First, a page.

Evictions involve requiring a tenant to move out of rental property for several reasons. This can be done using the agreed-upon lease terms and conditions or without notice. Immediate eviction can be initiated because of natural disasters without notices or warnings. In such situations, affected tenants must move from their residence to live somewhere else.
Eviction by the landlord
Landlords invoke a process to remove tenants by legal means. Evictions of this type are used when a tenant repeatedly goes against the landlord-tenant agreement in any of several ways.
- Giving a warning for a tenant to change their behavior. A tenant who always goes against the rules in the lease risks being evicted. A landlord can give several warnings to a tenant before evicting him. Reasons for warnings include:
- Constantly disturbing neighbors by making unnecessary noise.
- Using an apartment for illegal purposes.
- Constantly damaging the rental property.
- Failure to pay rent for several months.
- Giving eviction notices. This is the final stage of eviction that involves printing out eviction notices and serving them to tenants. In some cases, rental agreements, a tenant is given a 30-day notice to vacate. In others, leases, it’s a 3-day notice.
- Involving the authorities. This is the last stage of eviction where the tenant and landlord go before a judge, and the landlord tries to get the judge to agree to order the tenant out. If he does order a tenant evicted, sheriff’s deputies move the tenant and his things off the property.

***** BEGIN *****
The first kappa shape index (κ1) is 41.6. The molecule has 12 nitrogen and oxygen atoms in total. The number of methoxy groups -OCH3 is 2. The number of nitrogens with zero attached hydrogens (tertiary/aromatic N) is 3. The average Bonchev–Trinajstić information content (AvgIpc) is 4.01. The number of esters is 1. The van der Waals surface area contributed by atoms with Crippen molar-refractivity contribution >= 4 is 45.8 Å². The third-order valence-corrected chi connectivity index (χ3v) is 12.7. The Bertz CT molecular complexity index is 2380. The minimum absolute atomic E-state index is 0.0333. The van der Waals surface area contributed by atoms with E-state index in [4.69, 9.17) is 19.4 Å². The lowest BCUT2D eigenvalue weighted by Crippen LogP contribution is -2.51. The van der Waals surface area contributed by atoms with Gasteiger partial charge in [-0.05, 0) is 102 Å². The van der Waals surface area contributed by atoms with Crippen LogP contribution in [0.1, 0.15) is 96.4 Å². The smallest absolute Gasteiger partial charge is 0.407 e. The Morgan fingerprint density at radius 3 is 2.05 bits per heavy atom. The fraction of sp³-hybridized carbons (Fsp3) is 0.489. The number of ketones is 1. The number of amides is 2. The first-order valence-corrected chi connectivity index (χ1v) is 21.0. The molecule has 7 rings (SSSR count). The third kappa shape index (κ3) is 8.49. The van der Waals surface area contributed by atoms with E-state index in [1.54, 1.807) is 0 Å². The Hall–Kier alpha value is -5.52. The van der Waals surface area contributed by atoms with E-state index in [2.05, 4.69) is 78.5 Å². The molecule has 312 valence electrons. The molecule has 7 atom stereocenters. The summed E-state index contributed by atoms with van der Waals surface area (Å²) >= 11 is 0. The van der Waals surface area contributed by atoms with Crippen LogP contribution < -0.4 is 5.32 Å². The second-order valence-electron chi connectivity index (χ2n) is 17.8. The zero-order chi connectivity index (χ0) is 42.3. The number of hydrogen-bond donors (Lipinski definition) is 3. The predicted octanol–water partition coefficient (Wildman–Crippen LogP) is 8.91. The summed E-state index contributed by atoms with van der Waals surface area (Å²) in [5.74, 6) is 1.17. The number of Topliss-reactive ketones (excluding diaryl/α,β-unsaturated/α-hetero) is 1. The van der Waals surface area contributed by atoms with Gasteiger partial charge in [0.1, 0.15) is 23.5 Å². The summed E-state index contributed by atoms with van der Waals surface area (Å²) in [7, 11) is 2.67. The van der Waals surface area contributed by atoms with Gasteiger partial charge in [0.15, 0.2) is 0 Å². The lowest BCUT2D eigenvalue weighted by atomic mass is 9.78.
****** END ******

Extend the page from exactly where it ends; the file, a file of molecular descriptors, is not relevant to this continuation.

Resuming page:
Forceful eviction by natural calamities
Natural calamities are not predictable as to time and place. They include volcanic eruptions, landslides, tsunamis, and many others, causing people to forcefully move. Some of the most common natural disasters include:
- Earthquakes. People living in areas associated with earthquakes should always be ready for anything. There are measures put in place to build houses that are resistant to earthquakes.
- Floods. This is caused by rainfalls with great amounts of water. Heavy rains cause a risk of landslides, water carrying away houses, among other associated dangers. Below is a picture of a city with floods.
- Volcanoes. Erupting volcanoes should be avoided as they cannot be prevented, and when they occur they claim a lot of lives. Places known for unstable volcanoes should be avoided at all costs as residential areas.
- Hurricanes. These happen in areas close to big waters like oceans. People living in hurricane-prone areas should build far away from the water area to avoid disaster. But even far from the water, wind, flying debris, and flooding pose a grave threat.
Natural disasters have a negative impact on the landlord who owns the apartments and they are a source of stress and tenant issues. There are several cities that are commonly known for frequent natural disasters. They include:
- Texas is known for its constant floods, wildfires, and tornadoes.
- Florida is known for hurricanes.
- California is known for earthquakes, floods, and tsunamis.
- Arkansas is known for heavy rain, ice, snow, and flooding.
Landlords should be aware of the natural calamities that can happen where their property is located and take action to prevent losses. Actions landlords can take include;
- Insurance. This includes reviewing policies and making sure one signs up for the right insurance coverage. In some instances, a landowner is forced to purchase separate policies to fully cover their property.
- Put in the lease rules governing the destruction of rental property. This is specified in the lease agreement between the tenant and the landlord concerning a tenant’s property. The lease agreement should be valid to make sure the tenant’s rights are observed. Other agreements